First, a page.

Hamilton Residents Organize & Win Against Youth Sport Complex
By Heidi Yeh
In yet another case of ‘redevelopment’ being targeted at forests and fields that have never actually been developed, a developer was proposing to build a youth sports, entertainment, and hospitality complex to be named “Trophy Park”. The site in question is forested land contiguous with the Pomona Woods Preserve. The idea was initially welcomed by the Township Committee, but opposition grew as awareness spread among the township’s residents. Despite the pressure exerted by residents, township officials seemed intent on approving the plan, for which an MOU was already in place. Although much of the action around this issue was in Hamilton Township, it turns out that the most consequential actions were actually being taken 40+ miles away in New Lisbon, home of the Pinelands Commission.
A Hamilton resident showed up at the January 2023 and December 2022 meetings of the Pinelands Commission to express their concerns with the development plan brewing in Hamilton Township during the general public comment period. The development plans had not progressed far enough to formally come before the Pinelands Commission as an application for development. Since this was their first time hearing about the issue, the Commission members appeared understandably confused about the actual issue being raised. However, these repeated pleas did get the attention of the Executive Director and staff, who then helped Hamilton township officials to get the record straight on what is and isn’t allowable on the land in question. The major conflict at hand: public sewer is not allowed in rural development areas of the Pinelands.
A sports complex designed to host 2,000 overnight visitors, as well as hotels and sports facilities on the site would have far exceeded the capacity of any septic system. Apparently, the township officials had been unaware of this conflict with Pinelands rules, so their earlier approvals of the plans were made in error. However, by the time the developer had finished his unhinged tirade against the town’s employees at a March 21, 2023 meeting of the Township Council, township officials seemed uninterested in offering any apologies.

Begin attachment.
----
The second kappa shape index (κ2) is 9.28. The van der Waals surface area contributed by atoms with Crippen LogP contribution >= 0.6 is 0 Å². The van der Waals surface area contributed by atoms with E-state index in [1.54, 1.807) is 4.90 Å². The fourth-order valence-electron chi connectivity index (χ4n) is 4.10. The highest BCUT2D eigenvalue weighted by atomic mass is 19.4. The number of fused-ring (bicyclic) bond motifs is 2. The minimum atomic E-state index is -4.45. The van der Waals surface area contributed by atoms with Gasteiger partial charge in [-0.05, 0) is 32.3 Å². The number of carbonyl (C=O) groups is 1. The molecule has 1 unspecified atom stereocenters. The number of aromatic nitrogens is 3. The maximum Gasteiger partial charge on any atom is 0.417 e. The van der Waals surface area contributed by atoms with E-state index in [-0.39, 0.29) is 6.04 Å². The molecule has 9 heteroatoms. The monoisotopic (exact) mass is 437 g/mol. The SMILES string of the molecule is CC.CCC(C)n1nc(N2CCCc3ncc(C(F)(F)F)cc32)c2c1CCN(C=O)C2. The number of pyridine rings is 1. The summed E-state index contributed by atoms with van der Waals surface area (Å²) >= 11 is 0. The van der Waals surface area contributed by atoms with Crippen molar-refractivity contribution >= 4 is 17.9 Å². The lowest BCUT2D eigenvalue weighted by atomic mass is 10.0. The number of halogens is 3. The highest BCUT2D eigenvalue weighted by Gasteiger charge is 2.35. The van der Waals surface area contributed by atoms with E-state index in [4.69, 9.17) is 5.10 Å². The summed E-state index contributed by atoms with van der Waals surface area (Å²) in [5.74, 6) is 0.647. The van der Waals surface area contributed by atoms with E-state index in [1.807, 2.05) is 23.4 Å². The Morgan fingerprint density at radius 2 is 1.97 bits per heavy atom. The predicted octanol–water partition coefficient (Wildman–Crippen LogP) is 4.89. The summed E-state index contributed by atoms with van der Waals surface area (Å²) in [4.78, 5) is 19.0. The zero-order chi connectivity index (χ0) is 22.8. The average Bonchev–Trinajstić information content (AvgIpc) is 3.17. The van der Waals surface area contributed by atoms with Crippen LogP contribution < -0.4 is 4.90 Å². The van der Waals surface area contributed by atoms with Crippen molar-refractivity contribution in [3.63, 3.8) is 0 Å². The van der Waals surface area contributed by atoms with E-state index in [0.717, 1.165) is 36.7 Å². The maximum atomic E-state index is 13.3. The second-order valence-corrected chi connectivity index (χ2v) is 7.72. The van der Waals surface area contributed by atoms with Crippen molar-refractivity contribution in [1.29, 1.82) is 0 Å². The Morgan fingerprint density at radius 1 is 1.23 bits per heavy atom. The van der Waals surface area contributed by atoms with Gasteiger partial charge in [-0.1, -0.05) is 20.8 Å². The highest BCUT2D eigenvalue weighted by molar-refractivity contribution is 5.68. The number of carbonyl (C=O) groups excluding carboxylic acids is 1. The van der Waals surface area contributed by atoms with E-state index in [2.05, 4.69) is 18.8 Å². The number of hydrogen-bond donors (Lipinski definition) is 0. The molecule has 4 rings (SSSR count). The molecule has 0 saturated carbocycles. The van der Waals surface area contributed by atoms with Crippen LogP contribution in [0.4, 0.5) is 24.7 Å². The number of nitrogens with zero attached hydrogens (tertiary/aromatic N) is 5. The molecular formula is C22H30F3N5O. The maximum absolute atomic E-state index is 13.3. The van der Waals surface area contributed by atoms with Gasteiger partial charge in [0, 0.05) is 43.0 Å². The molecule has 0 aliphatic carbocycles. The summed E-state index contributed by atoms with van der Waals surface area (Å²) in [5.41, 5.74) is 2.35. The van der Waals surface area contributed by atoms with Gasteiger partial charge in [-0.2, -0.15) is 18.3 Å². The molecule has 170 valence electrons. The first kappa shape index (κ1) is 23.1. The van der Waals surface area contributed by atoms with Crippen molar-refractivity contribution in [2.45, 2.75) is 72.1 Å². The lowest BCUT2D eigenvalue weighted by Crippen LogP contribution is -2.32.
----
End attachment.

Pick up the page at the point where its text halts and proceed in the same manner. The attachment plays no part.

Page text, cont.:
Major conflicts like this can usually be identified very early in the process by holding a pre-application meeting with staff of the Pinelands Commission to talk through major aspects of a development idea. The applicant could have saved himself the headache of dealing with flip-flopping township officials by doing this leg-work first. Quotes from the developer reveal an unfounded confidence that he would have been able to get his way with the Commission, as if it were just another case of red-tape needing to be cleared. He clearly didn’t understand what he was up against, as the changes that he was proposing would require an actual amendment to the Pinelands Comprehensive Management Plan (CMP). Amendments are sometimes made (albeit slowly) to improve the functionality of the CMP, such as incorporating the latest science as a basis for Commission decisions. Since the rules that govern the CMP are not set in stone, they require constant vigilance by citizens and organizations like PPA to be upheld.
Despite this significant victory, residents who want to see the forest preserved cannot rest on their laurels. The plot is still zoned for low-density residential development, so developers could still plan to build houses on the property that conform to the existing rules. Residents must now take proactive action to get the land permanently preserved, using any of the conservation mechanisms described above. With the lucrative land sale to the developer of “Trophy Park” now off the table, the possibility exists for the landowners to consider an application to NJDEP’s Green Acres program. If the land is successfully purchased for conservation, there is also the question of who will manage the land. Although the Natural Lands Trust owns the contiguous land of the Pomona Woods Preserve, its own management of the land leaves much to be desired. Establishing a ‘Friends’ organization of committed locals may be the best way to ensure the ongoing care of the land.
If you are concerned about a development proposal in your community, then let us know! We have a ‘tip’ form where you can provide some basic information about a project that has been proposed in your town. We also encourage you to connect with neighbors and organize around mutual concerns through our Pinelands Community Network.
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